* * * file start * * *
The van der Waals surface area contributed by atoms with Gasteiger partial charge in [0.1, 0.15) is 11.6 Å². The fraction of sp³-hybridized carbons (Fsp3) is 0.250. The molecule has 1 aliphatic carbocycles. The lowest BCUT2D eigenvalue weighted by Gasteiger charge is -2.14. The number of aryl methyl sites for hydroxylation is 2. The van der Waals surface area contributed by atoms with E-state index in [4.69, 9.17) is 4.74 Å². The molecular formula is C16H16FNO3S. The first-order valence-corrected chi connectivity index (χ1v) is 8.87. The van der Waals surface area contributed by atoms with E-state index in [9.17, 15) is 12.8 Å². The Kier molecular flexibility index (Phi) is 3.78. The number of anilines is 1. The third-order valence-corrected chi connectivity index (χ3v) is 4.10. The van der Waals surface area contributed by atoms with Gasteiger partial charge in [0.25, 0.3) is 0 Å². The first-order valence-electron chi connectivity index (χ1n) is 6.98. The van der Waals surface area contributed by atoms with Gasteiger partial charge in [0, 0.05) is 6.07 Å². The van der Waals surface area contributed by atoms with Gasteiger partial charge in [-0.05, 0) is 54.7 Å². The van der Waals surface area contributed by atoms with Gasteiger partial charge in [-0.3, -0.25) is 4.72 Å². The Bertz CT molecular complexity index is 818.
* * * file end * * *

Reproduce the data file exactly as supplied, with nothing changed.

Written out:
The van der Waals surface area contributed by atoms with Gasteiger partial charge in [0.1, 0.15) is 11.6 Å². The fraction of sp³-hybridized carbons (Fsp3) is 0.250. The molecule has 1 aliphatic carbocycles. The lowest BCUT2D eigenvalue weighted by Gasteiger charge is -2.14. The number of aryl methyl sites for hydroxylation is 2. The van der Waals surface area contributed by atoms with E-state index in [4.69, 9.17) is 4.74 Å². The molecular formula is C16H16FNO3S. The first-order valence-corrected chi connectivity index (χ1v) is 8.87. The van der Waals surface area contributed by atoms with E-state index in [9.17, 15) is 12.8 Å². The Kier molecular flexibility index (Phi) is 3.78. The number of anilines is 1. The third-order valence-corrected chi connectivity index (χ3v) is 4.10. The van der Waals surface area contributed by atoms with Gasteiger partial charge in [0.25, 0.3) is 0 Å². The first-order valence-electron chi connectivity index (χ1n) is 6.98. The van der Waals surface area contributed by atoms with Gasteiger partial charge in [0, 0.05) is 6.07 Å². The van der Waals surface area contributed by atoms with Gasteiger partial charge in [-0.05, 0) is 54.7 Å². The van der Waals surface area contributed by atoms with Gasteiger partial charge in [-0.3, -0.25) is 4.72 Å². The Bertz CT molecular complexity index is 818.